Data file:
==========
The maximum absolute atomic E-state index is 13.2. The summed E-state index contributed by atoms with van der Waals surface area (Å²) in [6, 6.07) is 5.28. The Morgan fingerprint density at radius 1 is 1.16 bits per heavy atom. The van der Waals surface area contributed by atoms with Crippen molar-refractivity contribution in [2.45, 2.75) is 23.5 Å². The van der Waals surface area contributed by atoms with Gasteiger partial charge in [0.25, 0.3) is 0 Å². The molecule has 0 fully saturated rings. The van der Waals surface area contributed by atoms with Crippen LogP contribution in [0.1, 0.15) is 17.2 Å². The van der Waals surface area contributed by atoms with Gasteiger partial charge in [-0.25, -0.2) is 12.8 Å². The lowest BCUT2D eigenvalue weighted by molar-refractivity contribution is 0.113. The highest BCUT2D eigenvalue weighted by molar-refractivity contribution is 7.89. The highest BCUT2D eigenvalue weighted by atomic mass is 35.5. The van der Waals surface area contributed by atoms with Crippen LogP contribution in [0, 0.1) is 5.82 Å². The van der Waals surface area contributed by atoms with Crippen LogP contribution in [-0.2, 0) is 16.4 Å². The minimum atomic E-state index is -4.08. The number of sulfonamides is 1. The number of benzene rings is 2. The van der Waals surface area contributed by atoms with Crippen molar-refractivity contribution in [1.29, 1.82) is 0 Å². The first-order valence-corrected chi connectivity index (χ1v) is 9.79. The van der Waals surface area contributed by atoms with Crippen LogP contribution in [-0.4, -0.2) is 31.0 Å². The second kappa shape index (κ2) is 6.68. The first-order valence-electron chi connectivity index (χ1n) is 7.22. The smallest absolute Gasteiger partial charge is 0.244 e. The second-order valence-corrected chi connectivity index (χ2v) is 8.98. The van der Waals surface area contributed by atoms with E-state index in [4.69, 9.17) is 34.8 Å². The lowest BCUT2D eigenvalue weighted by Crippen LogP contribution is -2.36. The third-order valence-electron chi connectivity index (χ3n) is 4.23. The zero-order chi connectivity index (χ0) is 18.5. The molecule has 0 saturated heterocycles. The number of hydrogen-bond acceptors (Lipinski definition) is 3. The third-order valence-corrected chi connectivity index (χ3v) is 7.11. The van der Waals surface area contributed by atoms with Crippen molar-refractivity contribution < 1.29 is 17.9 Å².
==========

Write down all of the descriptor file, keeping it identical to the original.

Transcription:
The maximum absolute atomic E-state index is 13.2. The summed E-state index contributed by atoms with van der Waals surface area (Å²) in [6, 6.07) is 5.28. The Morgan fingerprint density at radius 1 is 1.16 bits per heavy atom. The van der Waals surface area contributed by atoms with Crippen molar-refractivity contribution in [2.45, 2.75) is 23.5 Å². The van der Waals surface area contributed by atoms with Gasteiger partial charge in [0.25, 0.3) is 0 Å². The molecule has 0 fully saturated rings. The van der Waals surface area contributed by atoms with Crippen LogP contribution in [0.1, 0.15) is 17.2 Å². The van der Waals surface area contributed by atoms with Gasteiger partial charge in [-0.25, -0.2) is 12.8 Å². The lowest BCUT2D eigenvalue weighted by molar-refractivity contribution is 0.113. The highest BCUT2D eigenvalue weighted by molar-refractivity contribution is 7.89. The highest BCUT2D eigenvalue weighted by atomic mass is 35.5. The van der Waals surface area contributed by atoms with Crippen LogP contribution in [0, 0.1) is 5.82 Å². The van der Waals surface area contributed by atoms with Crippen LogP contribution in [-0.2, 0) is 16.4 Å². The minimum atomic E-state index is -4.08. The number of sulfonamides is 1. The number of benzene rings is 2. The van der Waals surface area contributed by atoms with Crippen molar-refractivity contribution in [1.29, 1.82) is 0 Å². The first-order valence-corrected chi connectivity index (χ1v) is 9.79. The van der Waals surface area contributed by atoms with Crippen LogP contribution in [-0.4, -0.2) is 31.0 Å². The second kappa shape index (κ2) is 6.68. The first-order valence-electron chi connectivity index (χ1n) is 7.22. The smallest absolute Gasteiger partial charge is 0.244 e. The second-order valence-corrected chi connectivity index (χ2v) is 8.98. The van der Waals surface area contributed by atoms with E-state index in [4.69, 9.17) is 34.8 Å². The lowest BCUT2D eigenvalue weighted by Crippen LogP contribution is -2.36. The third-order valence-electron chi connectivity index (χ3n) is 4.23. The zero-order chi connectivity index (χ0) is 18.5. The molecule has 0 saturated heterocycles. The number of hydrogen-bond acceptors (Lipinski definition) is 3. The third-order valence-corrected chi connectivity index (χ3v) is 7.11. The van der Waals surface area contributed by atoms with Crippen molar-refractivity contribution < 1.29 is 17.9 Å².